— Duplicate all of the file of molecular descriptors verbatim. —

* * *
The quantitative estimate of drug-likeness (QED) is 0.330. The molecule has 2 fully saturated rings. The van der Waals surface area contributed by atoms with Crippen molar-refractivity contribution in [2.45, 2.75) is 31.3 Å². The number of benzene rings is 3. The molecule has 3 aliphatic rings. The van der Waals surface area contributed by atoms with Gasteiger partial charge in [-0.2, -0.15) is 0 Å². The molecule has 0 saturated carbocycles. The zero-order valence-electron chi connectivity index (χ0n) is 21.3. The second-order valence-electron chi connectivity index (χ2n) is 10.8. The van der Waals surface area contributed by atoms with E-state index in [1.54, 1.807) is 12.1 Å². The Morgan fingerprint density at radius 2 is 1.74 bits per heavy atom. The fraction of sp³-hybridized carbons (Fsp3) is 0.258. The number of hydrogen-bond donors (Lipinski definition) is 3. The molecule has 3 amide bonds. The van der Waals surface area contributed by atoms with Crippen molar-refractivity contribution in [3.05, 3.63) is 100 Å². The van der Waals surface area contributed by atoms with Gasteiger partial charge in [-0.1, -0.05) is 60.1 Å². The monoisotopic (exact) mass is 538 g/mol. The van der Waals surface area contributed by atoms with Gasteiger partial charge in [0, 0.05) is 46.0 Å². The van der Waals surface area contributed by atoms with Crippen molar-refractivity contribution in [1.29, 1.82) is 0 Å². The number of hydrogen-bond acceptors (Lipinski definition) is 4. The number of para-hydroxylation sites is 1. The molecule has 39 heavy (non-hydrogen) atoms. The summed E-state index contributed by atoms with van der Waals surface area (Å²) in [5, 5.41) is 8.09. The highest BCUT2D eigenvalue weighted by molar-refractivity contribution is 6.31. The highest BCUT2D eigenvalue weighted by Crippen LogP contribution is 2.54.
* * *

The quantitative estimate of drug-likeness (QED) is 0.330. The molecule has 2 fully saturated rings. The van der Waals surface area contributed by atoms with Crippen molar-refractivity contribution in [2.45, 2.75) is 31.3 Å². The number of benzene rings is 3. The molecule has 3 aliphatic rings. The van der Waals surface area contributed by atoms with Gasteiger partial charge in [-0.2, -0.15) is 0 Å². The molecule has 0 saturated carbocycles. The zero-order valence-electron chi connectivity index (χ0n) is 21.3. The second-order valence-electron chi connectivity index (χ2n) is 10.8. The van der Waals surface area contributed by atoms with E-state index in [1.54, 1.807) is 12.1 Å². The Morgan fingerprint density at radius 2 is 1.74 bits per heavy atom. The fraction of sp³-hybridized carbons (Fsp3) is 0.258. The number of hydrogen-bond donors (Lipinski definition) is 3. The molecule has 3 amide bonds. The van der Waals surface area contributed by atoms with Crippen molar-refractivity contribution in [3.05, 3.63) is 100 Å². The van der Waals surface area contributed by atoms with Gasteiger partial charge in [-0.1, -0.05) is 60.1 Å². The monoisotopic (exact) mass is 538 g/mol. The van der Waals surface area contributed by atoms with Gasteiger partial charge in [0, 0.05) is 46.0 Å². The van der Waals surface area contributed by atoms with Crippen molar-refractivity contribution in [1.29, 1.82) is 0 Å². The number of hydrogen-bond acceptors (Lipinski definition) is 4. The number of para-hydroxylation sites is 1. The molecule has 39 heavy (non-hydrogen) atoms. The summed E-state index contributed by atoms with van der Waals surface area (Å²) in [5, 5.41) is 8.09. The highest BCUT2D eigenvalue weighted by molar-refractivity contribution is 6.31. The highest BCUT2D eigenvalue weighted by Crippen LogP contribution is 2.54.